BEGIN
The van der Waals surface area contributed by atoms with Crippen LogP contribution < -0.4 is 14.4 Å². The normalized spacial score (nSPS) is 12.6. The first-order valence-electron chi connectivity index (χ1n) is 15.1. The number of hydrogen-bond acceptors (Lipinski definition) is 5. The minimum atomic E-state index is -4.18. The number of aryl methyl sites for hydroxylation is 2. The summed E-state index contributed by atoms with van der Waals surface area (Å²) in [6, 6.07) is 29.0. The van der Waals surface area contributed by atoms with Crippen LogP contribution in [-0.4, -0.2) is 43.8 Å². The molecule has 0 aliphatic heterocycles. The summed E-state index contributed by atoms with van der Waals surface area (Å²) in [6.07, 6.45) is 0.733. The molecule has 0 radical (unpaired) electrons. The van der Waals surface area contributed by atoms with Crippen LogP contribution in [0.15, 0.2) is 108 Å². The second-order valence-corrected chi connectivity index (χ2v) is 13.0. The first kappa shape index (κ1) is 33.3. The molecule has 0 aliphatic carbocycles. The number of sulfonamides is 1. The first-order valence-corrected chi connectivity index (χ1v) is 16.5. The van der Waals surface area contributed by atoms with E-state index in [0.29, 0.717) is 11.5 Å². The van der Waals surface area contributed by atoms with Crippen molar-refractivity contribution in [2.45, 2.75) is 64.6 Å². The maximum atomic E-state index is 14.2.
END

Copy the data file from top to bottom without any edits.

The van der Waals surface area contributed by atoms with Crippen LogP contribution < -0.4 is 14.4 Å². The normalized spacial score (nSPS) is 12.6. The first-order valence-electron chi connectivity index (χ1n) is 15.1. The number of hydrogen-bond acceptors (Lipinski definition) is 5. The minimum atomic E-state index is -4.18. The number of aryl methyl sites for hydroxylation is 2. The summed E-state index contributed by atoms with van der Waals surface area (Å²) in [6, 6.07) is 29.0. The van der Waals surface area contributed by atoms with Crippen LogP contribution in [-0.4, -0.2) is 43.8 Å². The molecule has 0 aliphatic heterocycles. The summed E-state index contributed by atoms with van der Waals surface area (Å²) in [6.07, 6.45) is 0.733. The molecule has 0 radical (unpaired) electrons. The van der Waals surface area contributed by atoms with Crippen LogP contribution in [0.15, 0.2) is 108 Å². The second-order valence-corrected chi connectivity index (χ2v) is 13.0. The first kappa shape index (κ1) is 33.3. The molecule has 0 aliphatic carbocycles. The number of sulfonamides is 1. The first-order valence-corrected chi connectivity index (χ1v) is 16.5. The van der Waals surface area contributed by atoms with E-state index in [0.29, 0.717) is 11.5 Å². The van der Waals surface area contributed by atoms with Crippen molar-refractivity contribution in [2.45, 2.75) is 64.6 Å². The maximum atomic E-state index is 14.2.